Crisis of nationalism in Mauritania

T. K. Park, M. Baro, T. Ngaido

Research output: Contribution to journalArticlepeer-review

4 Scopus citations


The frequent brutality of the Mauritanian response to the events of April 1989, and the obvious gravity of the problem from the perspective of most black Mauritanians, particularly the Halpulaar-en, can only be understood as a crisis of national proportions involving nothing less than the definition of the Mauritanian state. The first section examines linguistic, ethnic, and cultural policy as it most directly impinges on the peoples of the Senegal River basin. The following two sections examine land policy which came to prominence because the Sahelian drought severely decreased the productive capacity of the rest of the state and this, along with declines in revenues from the mining sector, has drastically decreased Mauritania's export earnings and increased its import needs. This has focused Mauritanian government policy on the remaining potentially arable land; the Senegal River basin, whose lands, inconveniently from some perspectives, have long been fully claimed. A final section is intended as a contribution toward a resolution of the crisis, phrased as recommendations to donor agencies and the Mauritanian state. -from Authors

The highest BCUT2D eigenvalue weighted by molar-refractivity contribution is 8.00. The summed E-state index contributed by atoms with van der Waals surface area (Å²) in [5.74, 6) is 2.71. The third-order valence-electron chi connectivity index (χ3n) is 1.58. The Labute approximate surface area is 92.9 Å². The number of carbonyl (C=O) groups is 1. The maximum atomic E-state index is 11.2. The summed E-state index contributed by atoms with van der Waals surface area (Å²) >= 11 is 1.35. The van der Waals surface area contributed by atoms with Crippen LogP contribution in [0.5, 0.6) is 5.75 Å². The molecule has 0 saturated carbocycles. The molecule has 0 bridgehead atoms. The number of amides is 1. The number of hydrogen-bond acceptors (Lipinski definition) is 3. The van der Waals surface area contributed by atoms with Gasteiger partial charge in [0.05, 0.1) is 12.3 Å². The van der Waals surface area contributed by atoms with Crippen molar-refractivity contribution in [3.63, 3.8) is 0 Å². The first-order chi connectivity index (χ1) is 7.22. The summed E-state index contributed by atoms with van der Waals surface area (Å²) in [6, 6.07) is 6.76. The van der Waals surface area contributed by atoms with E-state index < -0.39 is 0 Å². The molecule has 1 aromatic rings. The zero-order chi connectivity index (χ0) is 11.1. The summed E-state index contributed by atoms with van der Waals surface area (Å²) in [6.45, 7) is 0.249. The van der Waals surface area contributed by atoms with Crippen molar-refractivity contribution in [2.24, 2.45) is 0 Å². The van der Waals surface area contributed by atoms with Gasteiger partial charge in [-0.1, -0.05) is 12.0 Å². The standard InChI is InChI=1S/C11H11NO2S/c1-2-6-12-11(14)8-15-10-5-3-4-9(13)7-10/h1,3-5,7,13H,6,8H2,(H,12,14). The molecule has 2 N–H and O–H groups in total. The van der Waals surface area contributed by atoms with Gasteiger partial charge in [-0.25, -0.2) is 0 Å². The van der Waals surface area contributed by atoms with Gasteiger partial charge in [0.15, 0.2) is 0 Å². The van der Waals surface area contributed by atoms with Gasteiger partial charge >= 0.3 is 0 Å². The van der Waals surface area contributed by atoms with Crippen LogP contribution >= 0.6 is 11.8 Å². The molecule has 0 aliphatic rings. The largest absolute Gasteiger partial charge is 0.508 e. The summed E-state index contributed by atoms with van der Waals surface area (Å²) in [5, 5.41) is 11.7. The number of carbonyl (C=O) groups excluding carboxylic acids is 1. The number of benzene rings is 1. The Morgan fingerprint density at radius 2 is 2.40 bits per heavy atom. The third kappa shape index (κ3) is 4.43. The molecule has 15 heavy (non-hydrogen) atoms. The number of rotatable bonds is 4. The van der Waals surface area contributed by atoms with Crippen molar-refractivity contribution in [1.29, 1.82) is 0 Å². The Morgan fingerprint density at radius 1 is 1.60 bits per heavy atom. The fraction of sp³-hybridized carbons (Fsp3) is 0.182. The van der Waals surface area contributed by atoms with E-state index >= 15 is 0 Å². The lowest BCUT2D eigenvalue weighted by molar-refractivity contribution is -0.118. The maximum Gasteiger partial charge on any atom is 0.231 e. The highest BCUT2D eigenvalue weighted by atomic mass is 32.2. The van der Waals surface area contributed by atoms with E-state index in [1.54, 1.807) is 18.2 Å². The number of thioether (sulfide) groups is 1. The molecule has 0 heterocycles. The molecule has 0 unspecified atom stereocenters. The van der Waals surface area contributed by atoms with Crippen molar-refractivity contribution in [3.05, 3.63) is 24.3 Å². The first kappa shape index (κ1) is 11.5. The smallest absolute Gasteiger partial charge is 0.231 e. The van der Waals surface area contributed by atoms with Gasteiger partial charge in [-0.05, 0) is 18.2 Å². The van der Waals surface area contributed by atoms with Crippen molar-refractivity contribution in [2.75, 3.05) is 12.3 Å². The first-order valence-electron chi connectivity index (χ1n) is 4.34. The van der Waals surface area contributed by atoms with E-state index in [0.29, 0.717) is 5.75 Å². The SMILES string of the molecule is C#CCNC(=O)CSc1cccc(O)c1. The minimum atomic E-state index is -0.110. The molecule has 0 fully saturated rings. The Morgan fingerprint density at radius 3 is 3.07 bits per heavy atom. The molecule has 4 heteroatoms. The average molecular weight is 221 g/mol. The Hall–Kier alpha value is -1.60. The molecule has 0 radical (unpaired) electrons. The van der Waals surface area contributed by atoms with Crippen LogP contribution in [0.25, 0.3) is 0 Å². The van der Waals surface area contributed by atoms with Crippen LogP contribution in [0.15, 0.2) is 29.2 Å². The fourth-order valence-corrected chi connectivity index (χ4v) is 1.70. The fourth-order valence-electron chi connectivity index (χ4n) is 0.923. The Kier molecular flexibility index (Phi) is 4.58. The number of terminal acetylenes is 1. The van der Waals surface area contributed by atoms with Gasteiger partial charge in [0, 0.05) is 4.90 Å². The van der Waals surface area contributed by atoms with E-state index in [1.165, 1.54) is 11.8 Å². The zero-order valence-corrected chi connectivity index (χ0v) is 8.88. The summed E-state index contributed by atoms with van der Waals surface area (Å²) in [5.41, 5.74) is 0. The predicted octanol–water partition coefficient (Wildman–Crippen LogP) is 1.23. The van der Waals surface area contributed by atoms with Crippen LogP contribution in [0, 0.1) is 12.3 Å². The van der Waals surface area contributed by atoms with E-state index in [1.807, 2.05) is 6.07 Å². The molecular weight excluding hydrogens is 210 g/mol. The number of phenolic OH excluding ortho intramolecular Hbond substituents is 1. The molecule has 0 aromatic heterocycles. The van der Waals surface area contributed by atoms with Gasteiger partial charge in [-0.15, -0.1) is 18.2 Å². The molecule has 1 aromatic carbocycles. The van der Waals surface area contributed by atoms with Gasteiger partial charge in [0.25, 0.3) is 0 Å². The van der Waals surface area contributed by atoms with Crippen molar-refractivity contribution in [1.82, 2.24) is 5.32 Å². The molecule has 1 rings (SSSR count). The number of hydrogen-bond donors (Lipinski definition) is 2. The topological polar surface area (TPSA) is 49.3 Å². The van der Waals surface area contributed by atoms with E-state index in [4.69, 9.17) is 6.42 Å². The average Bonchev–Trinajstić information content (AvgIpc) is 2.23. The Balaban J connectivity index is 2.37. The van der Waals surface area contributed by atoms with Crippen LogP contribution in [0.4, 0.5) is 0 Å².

Original languageEnglish (US)
Pages (from-to)87-121
Number of pages35
JournalUnknown Journal
StatePublished - 1993

ASJC Scopus subject areas

  • General Environmental Science
  • General Earth and Planetary Sciences


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